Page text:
5.  RSABSSA Signature Instantiation

   Section 8.1 of [RFC8017] defines RSASSA-PSS RSAE, which is a
   signature algorithm using RSASSA-PSS [RFC8017] with mask generation
   function 1.  In this section, we define RSABSSA, a blinded variant of
   this algorithm.

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5.1.  Signature Generation

   As outlined in Section 4, signature generation involves three
   subroutines: Blind, BlindSign, and Finalize.  The output from
   Finalize is a signature over the input to Blind.  A specification of
   these subroutines is below.

5.1.1.  Blind

   rsabssa_blind encodes an input message and blinds it with the
   server's public key.  It outputs the blinded message to be sent to
   the server and the corresponding inverse, both encoded as octet
   strings.  RSAVP1 and EMSA-PSS-ENCODE are as defined in [RFC3447].

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   rsabssa_blind(pkS, msg)

   - kLen, the length in octets of the RSA modulus n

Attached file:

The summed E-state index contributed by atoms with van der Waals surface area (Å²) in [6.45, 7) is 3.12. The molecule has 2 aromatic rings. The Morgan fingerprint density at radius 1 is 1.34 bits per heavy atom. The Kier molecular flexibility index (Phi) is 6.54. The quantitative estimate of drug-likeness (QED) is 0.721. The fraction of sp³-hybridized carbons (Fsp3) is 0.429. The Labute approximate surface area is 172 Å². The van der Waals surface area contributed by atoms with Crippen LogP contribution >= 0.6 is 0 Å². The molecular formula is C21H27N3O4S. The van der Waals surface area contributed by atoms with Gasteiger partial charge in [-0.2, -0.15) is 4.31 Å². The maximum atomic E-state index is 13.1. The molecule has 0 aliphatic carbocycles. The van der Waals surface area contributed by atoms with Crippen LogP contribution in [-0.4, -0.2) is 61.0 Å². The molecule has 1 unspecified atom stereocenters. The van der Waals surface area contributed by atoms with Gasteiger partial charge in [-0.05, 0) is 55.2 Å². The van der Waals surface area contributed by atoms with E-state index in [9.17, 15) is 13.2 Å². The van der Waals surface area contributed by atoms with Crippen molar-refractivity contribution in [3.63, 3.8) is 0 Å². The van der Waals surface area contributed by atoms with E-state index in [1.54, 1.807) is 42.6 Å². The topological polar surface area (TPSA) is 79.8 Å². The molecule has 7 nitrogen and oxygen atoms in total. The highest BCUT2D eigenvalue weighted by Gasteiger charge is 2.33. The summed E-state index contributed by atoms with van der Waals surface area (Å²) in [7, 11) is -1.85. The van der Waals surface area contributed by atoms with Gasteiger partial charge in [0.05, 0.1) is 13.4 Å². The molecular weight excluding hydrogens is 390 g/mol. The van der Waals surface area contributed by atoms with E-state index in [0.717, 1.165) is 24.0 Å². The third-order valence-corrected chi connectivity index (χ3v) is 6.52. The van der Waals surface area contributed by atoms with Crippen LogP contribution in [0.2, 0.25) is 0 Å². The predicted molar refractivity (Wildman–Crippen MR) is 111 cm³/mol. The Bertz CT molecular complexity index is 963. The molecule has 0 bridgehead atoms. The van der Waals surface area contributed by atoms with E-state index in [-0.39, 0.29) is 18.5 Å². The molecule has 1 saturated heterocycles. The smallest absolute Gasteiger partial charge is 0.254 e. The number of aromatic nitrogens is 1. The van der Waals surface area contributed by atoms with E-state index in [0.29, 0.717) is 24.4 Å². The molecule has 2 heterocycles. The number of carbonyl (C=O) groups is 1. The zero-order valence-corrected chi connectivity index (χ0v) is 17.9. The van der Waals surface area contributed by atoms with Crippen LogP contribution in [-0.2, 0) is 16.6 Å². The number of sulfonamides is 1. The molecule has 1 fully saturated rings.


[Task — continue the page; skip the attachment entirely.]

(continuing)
- kBits, the length in bits of the RSA modulus n
   - HF, the hash function used to hash the message
   - MGF, the mask generation function

   - pkS, server public key (n, e)
   - msg, message to be signed, an octet string

   - blinded_msg, an octet string of length kLen
   - inv, an octet string of length kLen

   - "message too long": Raised when the input message is too long.
   - "encoding error": Raised when the input message fails encoding.
   - "invalid blind": Raised when the inverse of r cannot be found.

   1. encoded_msg = EMSA-PSS-ENCODE(msg, kBits - 1)
      with MGF and HF as defined in the parameters
   2. If EMSA-PSS-ENCODE raises an error, raise the error and stop
   3. m = bytes_to_int(encoded_msg)
   4. r = random_integer_uniform(1, n)
   5. r_inv = inverse_mod(r, n)
   6. If inverse_mod fails, raise an "invalid blind" error
      and stop
   7. x = RSAVP1(pkS, r)
   8. z = m * x mod n
   9. blinded_msg = int_to_bytes(z, kLen)
   10. inv = int_to_bytes(r_inv, kLen)
   11. output blinded_msg, inv

   The blinding factor r must be randomly chosen from a uniform
   distribution.  This is typically done via rejection sampling.

5.1.2.  BlindSign

   rsabssa_blind_sign performs the RSA private key operation on the
   client's blinded message input and returns the output encoded as an